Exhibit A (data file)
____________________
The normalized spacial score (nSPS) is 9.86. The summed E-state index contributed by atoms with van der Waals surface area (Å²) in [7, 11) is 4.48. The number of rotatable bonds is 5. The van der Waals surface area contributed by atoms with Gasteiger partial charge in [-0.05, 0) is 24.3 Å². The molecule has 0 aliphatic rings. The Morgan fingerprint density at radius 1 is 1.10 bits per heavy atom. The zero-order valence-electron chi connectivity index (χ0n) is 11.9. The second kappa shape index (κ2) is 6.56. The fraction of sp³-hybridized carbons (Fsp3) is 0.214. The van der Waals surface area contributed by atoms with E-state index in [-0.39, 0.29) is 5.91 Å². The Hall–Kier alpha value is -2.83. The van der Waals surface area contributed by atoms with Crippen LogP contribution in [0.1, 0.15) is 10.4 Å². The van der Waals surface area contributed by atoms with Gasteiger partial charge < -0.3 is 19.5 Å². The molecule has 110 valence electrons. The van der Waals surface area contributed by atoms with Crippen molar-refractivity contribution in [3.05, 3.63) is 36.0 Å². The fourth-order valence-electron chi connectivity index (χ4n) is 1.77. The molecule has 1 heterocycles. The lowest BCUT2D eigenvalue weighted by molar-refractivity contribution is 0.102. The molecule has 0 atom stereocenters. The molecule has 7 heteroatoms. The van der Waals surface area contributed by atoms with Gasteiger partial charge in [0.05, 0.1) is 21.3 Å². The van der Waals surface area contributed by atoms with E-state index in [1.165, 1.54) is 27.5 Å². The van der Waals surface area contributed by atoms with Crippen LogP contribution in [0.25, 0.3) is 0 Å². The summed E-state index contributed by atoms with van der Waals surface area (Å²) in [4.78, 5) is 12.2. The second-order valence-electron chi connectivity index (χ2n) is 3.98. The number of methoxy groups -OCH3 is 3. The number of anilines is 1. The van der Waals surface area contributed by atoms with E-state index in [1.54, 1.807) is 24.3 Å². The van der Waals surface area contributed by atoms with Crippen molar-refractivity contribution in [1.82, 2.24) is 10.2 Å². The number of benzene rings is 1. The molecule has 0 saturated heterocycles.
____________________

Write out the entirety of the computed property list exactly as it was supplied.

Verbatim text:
The normalized spacial score (nSPS) is 9.86. The summed E-state index contributed by atoms with van der Waals surface area (Å²) in [7, 11) is 4.48. The number of rotatable bonds is 5. The van der Waals surface area contributed by atoms with Gasteiger partial charge in [-0.05, 0) is 24.3 Å². The molecule has 0 aliphatic rings. The Morgan fingerprint density at radius 1 is 1.10 bits per heavy atom. The zero-order valence-electron chi connectivity index (χ0n) is 11.9. The second kappa shape index (κ2) is 6.56. The fraction of sp³-hybridized carbons (Fsp3) is 0.214. The van der Waals surface area contributed by atoms with E-state index in [-0.39, 0.29) is 5.91 Å². The Hall–Kier alpha value is -2.83. The van der Waals surface area contributed by atoms with Crippen LogP contribution in [0.1, 0.15) is 10.4 Å². The van der Waals surface area contributed by atoms with Gasteiger partial charge < -0.3 is 19.5 Å². The molecule has 110 valence electrons. The van der Waals surface area contributed by atoms with Crippen molar-refractivity contribution in [3.05, 3.63) is 36.0 Å². The fourth-order valence-electron chi connectivity index (χ4n) is 1.77. The molecule has 1 heterocycles. The lowest BCUT2D eigenvalue weighted by molar-refractivity contribution is 0.102. The molecule has 0 atom stereocenters. The molecule has 7 heteroatoms. The van der Waals surface area contributed by atoms with Gasteiger partial charge in [0.05, 0.1) is 21.3 Å². The van der Waals surface area contributed by atoms with E-state index in [1.165, 1.54) is 27.5 Å². The van der Waals surface area contributed by atoms with Crippen LogP contribution in [0.25, 0.3) is 0 Å². The summed E-state index contributed by atoms with van der Waals surface area (Å²) in [4.78, 5) is 12.2. The second-order valence-electron chi connectivity index (χ2n) is 3.98. The number of methoxy groups -OCH3 is 3. The number of anilines is 1. The van der Waals surface area contributed by atoms with E-state index in [1.54, 1.807) is 24.3 Å². The van der Waals surface area contributed by atoms with Crippen molar-refractivity contribution in [1.82, 2.24) is 10.2 Å². The number of benzene rings is 1. The molecule has 0 saturated heterocycles.